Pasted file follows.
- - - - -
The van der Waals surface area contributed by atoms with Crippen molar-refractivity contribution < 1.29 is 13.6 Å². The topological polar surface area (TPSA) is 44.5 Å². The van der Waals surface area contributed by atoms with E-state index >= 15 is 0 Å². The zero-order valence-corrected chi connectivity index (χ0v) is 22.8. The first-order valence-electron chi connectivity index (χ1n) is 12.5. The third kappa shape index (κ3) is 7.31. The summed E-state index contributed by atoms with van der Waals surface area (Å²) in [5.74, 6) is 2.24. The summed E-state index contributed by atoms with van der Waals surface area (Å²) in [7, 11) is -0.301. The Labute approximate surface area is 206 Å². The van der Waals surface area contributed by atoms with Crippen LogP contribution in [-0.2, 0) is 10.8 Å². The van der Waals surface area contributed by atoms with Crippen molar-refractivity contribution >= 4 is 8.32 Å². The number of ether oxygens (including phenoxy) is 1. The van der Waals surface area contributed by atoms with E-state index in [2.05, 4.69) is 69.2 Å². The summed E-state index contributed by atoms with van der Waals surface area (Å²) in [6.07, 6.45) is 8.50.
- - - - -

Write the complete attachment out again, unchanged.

The van der Waals surface area contributed by atoms with Crippen molar-refractivity contribution < 1.29 is 13.6 Å². The topological polar surface area (TPSA) is 44.5 Å². The van der Waals surface area contributed by atoms with E-state index >= 15 is 0 Å². The zero-order valence-corrected chi connectivity index (χ0v) is 22.8. The first-order valence-electron chi connectivity index (χ1n) is 12.5. The third kappa shape index (κ3) is 7.31. The summed E-state index contributed by atoms with van der Waals surface area (Å²) in [5.74, 6) is 2.24. The summed E-state index contributed by atoms with van der Waals surface area (Å²) in [7, 11) is -0.301. The Labute approximate surface area is 206 Å². The van der Waals surface area contributed by atoms with Crippen LogP contribution in [-0.2, 0) is 10.8 Å². The van der Waals surface area contributed by atoms with Crippen molar-refractivity contribution >= 4 is 8.32 Å². The number of ether oxygens (including phenoxy) is 1. The van der Waals surface area contributed by atoms with E-state index in [2.05, 4.69) is 69.2 Å². The summed E-state index contributed by atoms with van der Waals surface area (Å²) in [6.07, 6.45) is 8.50.